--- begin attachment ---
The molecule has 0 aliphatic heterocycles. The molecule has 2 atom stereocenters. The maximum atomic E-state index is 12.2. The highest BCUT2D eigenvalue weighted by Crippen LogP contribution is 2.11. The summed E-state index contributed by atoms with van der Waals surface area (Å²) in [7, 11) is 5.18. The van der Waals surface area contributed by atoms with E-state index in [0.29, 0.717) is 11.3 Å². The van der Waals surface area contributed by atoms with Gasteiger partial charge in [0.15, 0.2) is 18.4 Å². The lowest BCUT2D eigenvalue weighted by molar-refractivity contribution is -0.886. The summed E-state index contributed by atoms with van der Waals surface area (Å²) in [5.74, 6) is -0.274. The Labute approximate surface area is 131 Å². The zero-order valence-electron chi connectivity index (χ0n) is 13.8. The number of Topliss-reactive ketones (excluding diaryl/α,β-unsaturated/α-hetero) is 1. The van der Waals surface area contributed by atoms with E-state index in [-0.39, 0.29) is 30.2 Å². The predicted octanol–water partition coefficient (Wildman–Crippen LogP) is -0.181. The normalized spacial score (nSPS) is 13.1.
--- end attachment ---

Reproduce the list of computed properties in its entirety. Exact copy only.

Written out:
The molecule has 0 aliphatic heterocycles. The molecule has 2 atom stereocenters. The maximum atomic E-state index is 12.2. The highest BCUT2D eigenvalue weighted by Crippen LogP contribution is 2.11. The summed E-state index contributed by atoms with van der Waals surface area (Å²) in [7, 11) is 5.18. The van der Waals surface area contributed by atoms with E-state index in [0.29, 0.717) is 11.3 Å². The van der Waals surface area contributed by atoms with Gasteiger partial charge in [0.15, 0.2) is 18.4 Å². The lowest BCUT2D eigenvalue weighted by molar-refractivity contribution is -0.886. The summed E-state index contributed by atoms with van der Waals surface area (Å²) in [5.74, 6) is -0.274. The Labute approximate surface area is 131 Å². The zero-order valence-electron chi connectivity index (χ0n) is 13.8. The number of Topliss-reactive ketones (excluding diaryl/α,β-unsaturated/α-hetero) is 1. The van der Waals surface area contributed by atoms with E-state index in [-0.39, 0.29) is 30.2 Å². The predicted octanol–water partition coefficient (Wildman–Crippen LogP) is -0.181. The normalized spacial score (nSPS) is 13.1.